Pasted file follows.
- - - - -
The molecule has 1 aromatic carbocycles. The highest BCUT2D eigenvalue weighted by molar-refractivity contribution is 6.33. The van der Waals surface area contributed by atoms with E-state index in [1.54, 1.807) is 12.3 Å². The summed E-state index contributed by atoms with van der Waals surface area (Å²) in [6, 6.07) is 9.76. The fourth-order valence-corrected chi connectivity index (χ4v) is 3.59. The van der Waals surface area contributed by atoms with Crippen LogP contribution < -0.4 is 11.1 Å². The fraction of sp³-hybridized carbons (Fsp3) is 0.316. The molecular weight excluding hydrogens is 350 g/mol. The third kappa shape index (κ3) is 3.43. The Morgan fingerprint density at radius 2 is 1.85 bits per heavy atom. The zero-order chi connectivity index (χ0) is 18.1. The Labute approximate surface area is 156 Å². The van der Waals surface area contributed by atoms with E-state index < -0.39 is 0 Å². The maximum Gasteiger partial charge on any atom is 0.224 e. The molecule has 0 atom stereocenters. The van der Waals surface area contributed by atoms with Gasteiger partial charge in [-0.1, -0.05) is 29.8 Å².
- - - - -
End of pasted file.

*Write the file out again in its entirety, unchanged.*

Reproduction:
The molecule has 1 aromatic carbocycles. The highest BCUT2D eigenvalue weighted by molar-refractivity contribution is 6.33. The van der Waals surface area contributed by atoms with E-state index in [1.54, 1.807) is 12.3 Å². The summed E-state index contributed by atoms with van der Waals surface area (Å²) in [6, 6.07) is 9.76. The fourth-order valence-corrected chi connectivity index (χ4v) is 3.59. The van der Waals surface area contributed by atoms with Crippen LogP contribution < -0.4 is 11.1 Å². The fraction of sp³-hybridized carbons (Fsp3) is 0.316. The molecular weight excluding hydrogens is 350 g/mol. The third kappa shape index (κ3) is 3.43. The Morgan fingerprint density at radius 2 is 1.85 bits per heavy atom. The zero-order chi connectivity index (χ0) is 18.1. The Labute approximate surface area is 156 Å². The van der Waals surface area contributed by atoms with E-state index < -0.39 is 0 Å². The maximum Gasteiger partial charge on any atom is 0.224 e. The molecule has 0 atom stereocenters. The van der Waals surface area contributed by atoms with Gasteiger partial charge in [-0.1, -0.05) is 29.8 Å².